Populating my single user Mastodon instance

Your single user (or otherwise small) Mastodon server doesn’t have much content on it. Your followed #hashtags don’t seem to bring in much and you resort to browsing big instances to find new people or content that you’re interested in.

This post.

I recently toot’d1 that despite having a decent set of “followed” hashtags on my instance I just wasn’t seeing any content coming in for them. This was frustrating me and having done a bit of investigation into how ActivityPub functions turns out is just the way it is ™️.

As I scroll through my feed seeing the same old faces (love y'all) I've come to the realisation that my subscribed hashtags are doing very little.

Guess that's a "running my own" instance thing. 😢

I've got relays, but those seem to be mostly made up of other small instances. relay.fedi.buzz could have helped but doesn't seem to add anything new.

seems hard work if you're not on a big instance. My posts feed up, others don't feed down all that much.

Thanks to some of the responses of my toot I found there are some solutions to this issue. They’re not perfect by any means but having implemented them on my Dokku hosted instance I now have much more relevant content coming in and it’s given a new lease of life to my home feed.

There’re tools that can help

FediFetcher - I’ve been running this for quite a while now. It’s a tool that you can run in a variety of ways to populate the replies of the remote posts on your instance. If you’ve ever wondered why your home feed items have no/few replies yet when you browse that item on it’s original server it’s got loads; this is something that FediFetcher can help to alleviate. It does this by checking the original server, fetching that list of replies and then instructing your server to go get them.

But that doesn’t help the #hashtags. For that you need a couple of other things, namely FakeRelay and its partner application GetMoarFediverse. These work by grabbing your followed #hashtags and searching instances of your choosing for them (probably something big like mastodon.social or more focused like warhammer.social)

Getting them running

I’ve put together a small repo that should help in getting all these tools running on your Dokku instance. That said, with a bit of work, you should be able to have them all functioning anywhere. Both Fedifetcher and GetMoarFediverse support running as Github actions in addition to docker containers or plain applications.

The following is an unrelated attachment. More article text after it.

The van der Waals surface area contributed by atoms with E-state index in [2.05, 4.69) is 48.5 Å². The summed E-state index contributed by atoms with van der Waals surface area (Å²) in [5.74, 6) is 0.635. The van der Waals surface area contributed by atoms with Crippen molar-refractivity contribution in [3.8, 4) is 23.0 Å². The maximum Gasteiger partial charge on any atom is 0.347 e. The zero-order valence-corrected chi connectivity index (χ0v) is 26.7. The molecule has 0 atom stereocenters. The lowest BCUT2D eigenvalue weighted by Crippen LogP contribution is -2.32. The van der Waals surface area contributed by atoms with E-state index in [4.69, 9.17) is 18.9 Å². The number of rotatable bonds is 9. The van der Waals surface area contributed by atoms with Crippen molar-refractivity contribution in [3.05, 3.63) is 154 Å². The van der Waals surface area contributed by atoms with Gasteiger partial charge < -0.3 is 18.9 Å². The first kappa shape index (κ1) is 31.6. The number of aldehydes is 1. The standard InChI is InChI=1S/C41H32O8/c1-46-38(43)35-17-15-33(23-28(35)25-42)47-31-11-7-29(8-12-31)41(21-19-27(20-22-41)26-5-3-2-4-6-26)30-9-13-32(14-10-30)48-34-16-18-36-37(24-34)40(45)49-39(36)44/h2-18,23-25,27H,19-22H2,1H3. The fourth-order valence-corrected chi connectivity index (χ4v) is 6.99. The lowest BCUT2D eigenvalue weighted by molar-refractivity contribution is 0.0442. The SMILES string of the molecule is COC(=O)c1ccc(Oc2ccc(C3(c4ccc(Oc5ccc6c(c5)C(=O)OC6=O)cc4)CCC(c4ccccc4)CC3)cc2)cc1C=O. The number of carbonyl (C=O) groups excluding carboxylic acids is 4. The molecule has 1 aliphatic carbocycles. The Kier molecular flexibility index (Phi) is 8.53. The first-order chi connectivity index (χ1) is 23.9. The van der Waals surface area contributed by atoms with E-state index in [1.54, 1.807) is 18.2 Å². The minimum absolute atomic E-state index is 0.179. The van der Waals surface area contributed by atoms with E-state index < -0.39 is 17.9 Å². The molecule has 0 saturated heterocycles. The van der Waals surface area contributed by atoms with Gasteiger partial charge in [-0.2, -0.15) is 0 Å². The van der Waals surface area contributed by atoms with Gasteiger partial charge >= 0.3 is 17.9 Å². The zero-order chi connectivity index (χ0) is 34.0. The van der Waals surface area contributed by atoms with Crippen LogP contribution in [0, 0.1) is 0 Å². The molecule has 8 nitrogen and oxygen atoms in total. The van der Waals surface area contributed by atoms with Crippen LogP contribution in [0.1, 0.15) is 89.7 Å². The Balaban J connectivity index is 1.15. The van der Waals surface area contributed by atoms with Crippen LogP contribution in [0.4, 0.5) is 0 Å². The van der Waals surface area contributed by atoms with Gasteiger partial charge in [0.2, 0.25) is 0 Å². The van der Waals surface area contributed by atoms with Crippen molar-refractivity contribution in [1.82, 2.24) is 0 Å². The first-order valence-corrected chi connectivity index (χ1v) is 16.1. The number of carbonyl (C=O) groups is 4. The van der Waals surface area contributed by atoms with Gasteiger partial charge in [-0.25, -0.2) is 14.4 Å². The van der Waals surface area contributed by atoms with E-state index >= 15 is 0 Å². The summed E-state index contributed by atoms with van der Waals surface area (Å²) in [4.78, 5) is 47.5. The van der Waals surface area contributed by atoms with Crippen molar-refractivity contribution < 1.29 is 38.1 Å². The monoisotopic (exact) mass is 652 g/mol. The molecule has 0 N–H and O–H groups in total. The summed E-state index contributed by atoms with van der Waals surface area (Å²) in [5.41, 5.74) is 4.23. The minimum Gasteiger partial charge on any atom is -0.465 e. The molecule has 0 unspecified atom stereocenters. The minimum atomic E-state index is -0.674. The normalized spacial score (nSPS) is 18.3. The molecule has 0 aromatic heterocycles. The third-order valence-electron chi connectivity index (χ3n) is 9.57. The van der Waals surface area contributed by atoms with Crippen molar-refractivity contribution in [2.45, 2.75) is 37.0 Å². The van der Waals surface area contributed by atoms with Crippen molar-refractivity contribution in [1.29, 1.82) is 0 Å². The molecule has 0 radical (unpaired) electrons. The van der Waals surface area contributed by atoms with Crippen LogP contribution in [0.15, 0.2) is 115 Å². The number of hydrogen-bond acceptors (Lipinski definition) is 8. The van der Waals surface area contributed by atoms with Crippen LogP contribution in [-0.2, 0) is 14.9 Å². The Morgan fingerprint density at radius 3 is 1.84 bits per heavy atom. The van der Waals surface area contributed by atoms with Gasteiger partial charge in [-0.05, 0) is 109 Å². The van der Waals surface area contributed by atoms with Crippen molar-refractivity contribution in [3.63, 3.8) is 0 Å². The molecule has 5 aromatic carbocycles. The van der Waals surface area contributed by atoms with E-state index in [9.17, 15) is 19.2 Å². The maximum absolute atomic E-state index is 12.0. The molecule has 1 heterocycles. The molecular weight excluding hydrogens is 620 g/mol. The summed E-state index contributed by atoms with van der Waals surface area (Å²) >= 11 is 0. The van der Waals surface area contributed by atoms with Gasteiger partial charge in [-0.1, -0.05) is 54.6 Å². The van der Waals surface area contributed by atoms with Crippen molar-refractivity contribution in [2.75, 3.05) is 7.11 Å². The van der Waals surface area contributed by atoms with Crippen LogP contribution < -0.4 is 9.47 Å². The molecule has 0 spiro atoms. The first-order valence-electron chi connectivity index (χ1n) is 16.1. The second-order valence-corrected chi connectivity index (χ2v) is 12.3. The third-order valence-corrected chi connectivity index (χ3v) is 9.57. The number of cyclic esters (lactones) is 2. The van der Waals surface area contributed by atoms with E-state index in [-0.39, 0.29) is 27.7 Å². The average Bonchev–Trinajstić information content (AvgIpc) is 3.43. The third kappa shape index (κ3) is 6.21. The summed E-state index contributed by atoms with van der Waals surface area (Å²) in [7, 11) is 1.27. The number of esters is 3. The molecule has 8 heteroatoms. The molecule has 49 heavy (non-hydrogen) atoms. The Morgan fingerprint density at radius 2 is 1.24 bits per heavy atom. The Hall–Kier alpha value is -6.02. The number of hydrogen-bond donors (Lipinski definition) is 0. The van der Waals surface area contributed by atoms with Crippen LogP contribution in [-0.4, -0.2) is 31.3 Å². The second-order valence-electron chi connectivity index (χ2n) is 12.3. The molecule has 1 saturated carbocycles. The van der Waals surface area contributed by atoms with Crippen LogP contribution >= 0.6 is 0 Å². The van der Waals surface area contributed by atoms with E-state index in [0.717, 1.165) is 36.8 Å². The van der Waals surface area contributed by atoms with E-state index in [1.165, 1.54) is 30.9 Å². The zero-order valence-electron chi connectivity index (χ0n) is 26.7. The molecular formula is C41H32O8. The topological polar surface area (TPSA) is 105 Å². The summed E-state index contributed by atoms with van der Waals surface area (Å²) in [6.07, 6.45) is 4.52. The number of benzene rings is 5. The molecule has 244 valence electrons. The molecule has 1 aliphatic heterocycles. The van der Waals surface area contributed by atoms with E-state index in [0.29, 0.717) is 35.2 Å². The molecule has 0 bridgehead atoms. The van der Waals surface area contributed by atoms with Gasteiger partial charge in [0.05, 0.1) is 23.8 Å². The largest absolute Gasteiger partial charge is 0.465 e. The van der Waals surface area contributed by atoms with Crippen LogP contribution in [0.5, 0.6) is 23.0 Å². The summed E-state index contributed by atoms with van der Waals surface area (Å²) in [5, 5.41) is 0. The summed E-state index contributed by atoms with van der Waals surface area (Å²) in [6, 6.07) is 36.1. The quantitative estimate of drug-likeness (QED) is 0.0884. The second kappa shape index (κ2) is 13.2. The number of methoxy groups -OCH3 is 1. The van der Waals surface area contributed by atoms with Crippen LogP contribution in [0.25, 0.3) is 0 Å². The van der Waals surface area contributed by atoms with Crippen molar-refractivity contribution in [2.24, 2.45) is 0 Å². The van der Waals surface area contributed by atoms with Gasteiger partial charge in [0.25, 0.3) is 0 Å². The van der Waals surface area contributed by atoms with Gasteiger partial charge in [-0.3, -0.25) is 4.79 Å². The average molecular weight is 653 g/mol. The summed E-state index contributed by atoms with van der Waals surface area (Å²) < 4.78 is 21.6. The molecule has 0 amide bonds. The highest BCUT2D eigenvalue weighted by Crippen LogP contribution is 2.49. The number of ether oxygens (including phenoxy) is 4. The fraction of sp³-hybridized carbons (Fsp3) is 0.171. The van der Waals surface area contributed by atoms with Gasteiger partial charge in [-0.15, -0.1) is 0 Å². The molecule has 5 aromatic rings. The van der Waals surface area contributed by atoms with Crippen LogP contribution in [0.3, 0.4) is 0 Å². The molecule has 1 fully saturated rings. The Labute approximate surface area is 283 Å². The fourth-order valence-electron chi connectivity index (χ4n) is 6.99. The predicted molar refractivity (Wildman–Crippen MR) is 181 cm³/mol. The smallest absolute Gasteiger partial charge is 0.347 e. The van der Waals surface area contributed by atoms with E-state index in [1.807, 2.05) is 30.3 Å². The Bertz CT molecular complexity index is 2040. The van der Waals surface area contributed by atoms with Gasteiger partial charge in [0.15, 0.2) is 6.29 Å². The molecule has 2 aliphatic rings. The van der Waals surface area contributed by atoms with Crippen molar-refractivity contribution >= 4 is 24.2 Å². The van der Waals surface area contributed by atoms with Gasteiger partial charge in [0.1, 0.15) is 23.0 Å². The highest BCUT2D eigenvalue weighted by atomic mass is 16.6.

In short the steps are:

  1. Get a fake relay running
  2. Generate some access tokens for your Mastodon
  3. Schedule the running of the tools to fetch posts on a schedule.

Here are the things you’ll need to know:

  • YOUR_FAKE_RELAY_HOST - FakeRelay needs to be on a publicly accessible domain e.g. “fakerelay.example.com”.
  • YOUR_DOKKU_HOST - The host on which you have dokku installed.
  • YOUR_MASTODON_HOST - The domain under which you access your mastodon instance e.g. “mastodon.example.com”.

Installation Steps

First we need to setup the FakeRelay app.

# on ${YOUR_DOKKU_HOST} create a fakerelay dokku application. 
# I name them using the domain name as that allows us to skip the step 
# where we manually set that.
$ dokku apps:create ${YOUR_FAKERELAY_HOST}

The next steps will be run on whatever machine will end up running your fetcher tools

# checkout the code somewhere on your 24/7 machine (dokku host, other server).
$ git clone https://github.com/cooperaj/FetchMoreFediverse
$ cd FetchMoreFediverse

# hook our local repo up to dokku.
$ git remote add dokku dokku@${YOUR_DOKKU_HOST}:${YOUR_FAKERELAY_HOST}

# the container needs some storage (you can name this what you like, 
# I tend to use the application name with hyphens e.g. "fakerelay-example-com").
$ dokku storage:ensure-directory fakerelay-storage
$ dokku storage:mount /var/lib/dokku/data/storage/fakerelay-storage:/data

# configure the container to start in configuration mode. 

# deploy our app. this will fail but will successfully create
# the configuration files.
$ git push dokku main

You may be confused as to why the above command failed but what you’ve done at this point is prompt the fakerelay application to create its configuration files in your mounted storage. You can verify this is the case by taking a look at the /var/lib/dokku/data/storage/fakerelay-storage folder on your dokku host.

# configure the container to run as a web service
$ dokku config:set DOKKU_DOCKERFILE_START_CMD="web"

# redeploy our app
$ git push dokku main

# don't forget ssl support